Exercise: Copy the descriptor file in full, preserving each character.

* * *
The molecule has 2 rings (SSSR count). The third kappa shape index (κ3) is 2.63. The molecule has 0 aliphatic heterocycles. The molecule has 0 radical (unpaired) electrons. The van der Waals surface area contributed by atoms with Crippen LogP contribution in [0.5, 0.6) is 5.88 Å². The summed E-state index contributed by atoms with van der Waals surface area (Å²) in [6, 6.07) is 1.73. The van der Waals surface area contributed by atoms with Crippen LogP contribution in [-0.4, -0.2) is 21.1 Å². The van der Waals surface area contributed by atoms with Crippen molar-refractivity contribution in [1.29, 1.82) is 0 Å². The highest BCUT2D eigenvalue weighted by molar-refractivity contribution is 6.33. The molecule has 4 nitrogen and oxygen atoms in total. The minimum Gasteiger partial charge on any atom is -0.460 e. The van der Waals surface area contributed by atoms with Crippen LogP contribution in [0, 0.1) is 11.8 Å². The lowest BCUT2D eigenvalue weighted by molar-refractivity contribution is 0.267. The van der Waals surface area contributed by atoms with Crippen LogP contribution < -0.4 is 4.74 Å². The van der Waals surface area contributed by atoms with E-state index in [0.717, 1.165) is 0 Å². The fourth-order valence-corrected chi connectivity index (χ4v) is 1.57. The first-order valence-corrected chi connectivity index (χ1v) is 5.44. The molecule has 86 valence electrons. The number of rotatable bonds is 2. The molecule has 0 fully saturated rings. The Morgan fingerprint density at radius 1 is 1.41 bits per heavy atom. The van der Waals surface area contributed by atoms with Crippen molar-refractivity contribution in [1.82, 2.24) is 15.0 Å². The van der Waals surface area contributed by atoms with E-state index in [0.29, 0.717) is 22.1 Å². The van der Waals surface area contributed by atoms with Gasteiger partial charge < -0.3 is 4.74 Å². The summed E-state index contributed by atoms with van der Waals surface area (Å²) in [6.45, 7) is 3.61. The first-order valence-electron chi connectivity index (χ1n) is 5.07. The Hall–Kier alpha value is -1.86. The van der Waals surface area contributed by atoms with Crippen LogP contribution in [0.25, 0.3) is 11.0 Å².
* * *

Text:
The molecule has 2 rings (SSSR count). The third kappa shape index (κ3) is 2.63. The molecule has 0 aliphatic heterocycles. The molecule has 0 radical (unpaired) electrons. The van der Waals surface area contributed by atoms with Crippen LogP contribution in [0.5, 0.6) is 5.88 Å². The summed E-state index contributed by atoms with van der Waals surface area (Å²) in [6, 6.07) is 1.73. The van der Waals surface area contributed by atoms with Crippen LogP contribution in [-0.4, -0.2) is 21.1 Å². The van der Waals surface area contributed by atoms with Crippen molar-refractivity contribution in [1.29, 1.82) is 0 Å². The highest BCUT2D eigenvalue weighted by molar-refractivity contribution is 6.33. The molecule has 4 nitrogen and oxygen atoms in total. The minimum Gasteiger partial charge on any atom is -0.460 e. The van der Waals surface area contributed by atoms with Crippen LogP contribution in [0, 0.1) is 11.8 Å². The lowest BCUT2D eigenvalue weighted by molar-refractivity contribution is 0.267. The van der Waals surface area contributed by atoms with Crippen LogP contribution < -0.4 is 4.74 Å². The van der Waals surface area contributed by atoms with E-state index in [0.717, 1.165) is 0 Å². The fourth-order valence-corrected chi connectivity index (χ4v) is 1.57. The first-order valence-corrected chi connectivity index (χ1v) is 5.44. The molecule has 86 valence electrons. The number of rotatable bonds is 2. The molecule has 0 fully saturated rings. The Morgan fingerprint density at radius 1 is 1.41 bits per heavy atom. The van der Waals surface area contributed by atoms with Crippen molar-refractivity contribution in [1.82, 2.24) is 15.0 Å². The van der Waals surface area contributed by atoms with E-state index in [0.29, 0.717) is 22.1 Å². The van der Waals surface area contributed by atoms with Gasteiger partial charge < -0.3 is 4.74 Å². The summed E-state index contributed by atoms with van der Waals surface area (Å²) in [6.45, 7) is 3.61. The first-order valence-electron chi connectivity index (χ1n) is 5.07. The Hall–Kier alpha value is -1.86. The van der Waals surface area contributed by atoms with Crippen LogP contribution in [0.25, 0.3) is 11.0 Å².